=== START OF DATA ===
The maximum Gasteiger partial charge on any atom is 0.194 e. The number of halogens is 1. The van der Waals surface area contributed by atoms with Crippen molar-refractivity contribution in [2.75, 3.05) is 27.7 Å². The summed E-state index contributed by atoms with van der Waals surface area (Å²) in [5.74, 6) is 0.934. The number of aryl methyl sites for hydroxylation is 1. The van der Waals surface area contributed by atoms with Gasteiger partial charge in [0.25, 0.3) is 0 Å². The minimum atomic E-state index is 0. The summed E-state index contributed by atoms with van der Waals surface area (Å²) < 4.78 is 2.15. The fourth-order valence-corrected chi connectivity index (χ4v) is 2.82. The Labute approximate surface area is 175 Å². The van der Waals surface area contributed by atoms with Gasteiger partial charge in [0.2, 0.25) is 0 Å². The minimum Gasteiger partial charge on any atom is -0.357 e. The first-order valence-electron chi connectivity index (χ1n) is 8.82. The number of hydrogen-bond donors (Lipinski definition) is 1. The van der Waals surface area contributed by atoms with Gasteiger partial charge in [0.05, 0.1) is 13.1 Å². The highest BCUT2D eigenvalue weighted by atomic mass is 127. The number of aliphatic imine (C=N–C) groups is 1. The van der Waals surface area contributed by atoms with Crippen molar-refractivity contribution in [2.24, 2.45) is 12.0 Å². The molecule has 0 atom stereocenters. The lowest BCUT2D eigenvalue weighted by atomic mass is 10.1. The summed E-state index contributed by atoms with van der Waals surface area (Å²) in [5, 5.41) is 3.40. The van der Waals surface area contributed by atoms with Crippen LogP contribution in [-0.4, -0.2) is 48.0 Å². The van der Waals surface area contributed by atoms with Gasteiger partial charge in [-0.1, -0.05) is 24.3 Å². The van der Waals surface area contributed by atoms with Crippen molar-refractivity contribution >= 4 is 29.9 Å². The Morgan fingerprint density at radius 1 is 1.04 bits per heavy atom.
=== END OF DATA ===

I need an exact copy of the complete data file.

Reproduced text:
The maximum Gasteiger partial charge on any atom is 0.194 e. The number of halogens is 1. The van der Waals surface area contributed by atoms with Crippen molar-refractivity contribution in [2.75, 3.05) is 27.7 Å². The summed E-state index contributed by atoms with van der Waals surface area (Å²) in [5.74, 6) is 0.934. The number of aryl methyl sites for hydroxylation is 1. The van der Waals surface area contributed by atoms with Gasteiger partial charge in [0.25, 0.3) is 0 Å². The minimum atomic E-state index is 0. The summed E-state index contributed by atoms with van der Waals surface area (Å²) < 4.78 is 2.15. The fourth-order valence-corrected chi connectivity index (χ4v) is 2.82. The Labute approximate surface area is 175 Å². The van der Waals surface area contributed by atoms with Gasteiger partial charge in [0.2, 0.25) is 0 Å². The minimum Gasteiger partial charge on any atom is -0.357 e. The first-order valence-electron chi connectivity index (χ1n) is 8.82. The number of hydrogen-bond donors (Lipinski definition) is 1. The van der Waals surface area contributed by atoms with Gasteiger partial charge in [0.05, 0.1) is 13.1 Å². The highest BCUT2D eigenvalue weighted by atomic mass is 127. The number of aliphatic imine (C=N–C) groups is 1. The van der Waals surface area contributed by atoms with Crippen molar-refractivity contribution in [2.24, 2.45) is 12.0 Å². The molecule has 0 atom stereocenters. The lowest BCUT2D eigenvalue weighted by atomic mass is 10.1. The summed E-state index contributed by atoms with van der Waals surface area (Å²) in [5, 5.41) is 3.40. The van der Waals surface area contributed by atoms with Crippen LogP contribution in [-0.4, -0.2) is 48.0 Å². The van der Waals surface area contributed by atoms with Gasteiger partial charge in [-0.1, -0.05) is 24.3 Å². The van der Waals surface area contributed by atoms with Crippen molar-refractivity contribution >= 4 is 29.9 Å². The Morgan fingerprint density at radius 1 is 1.04 bits per heavy atom.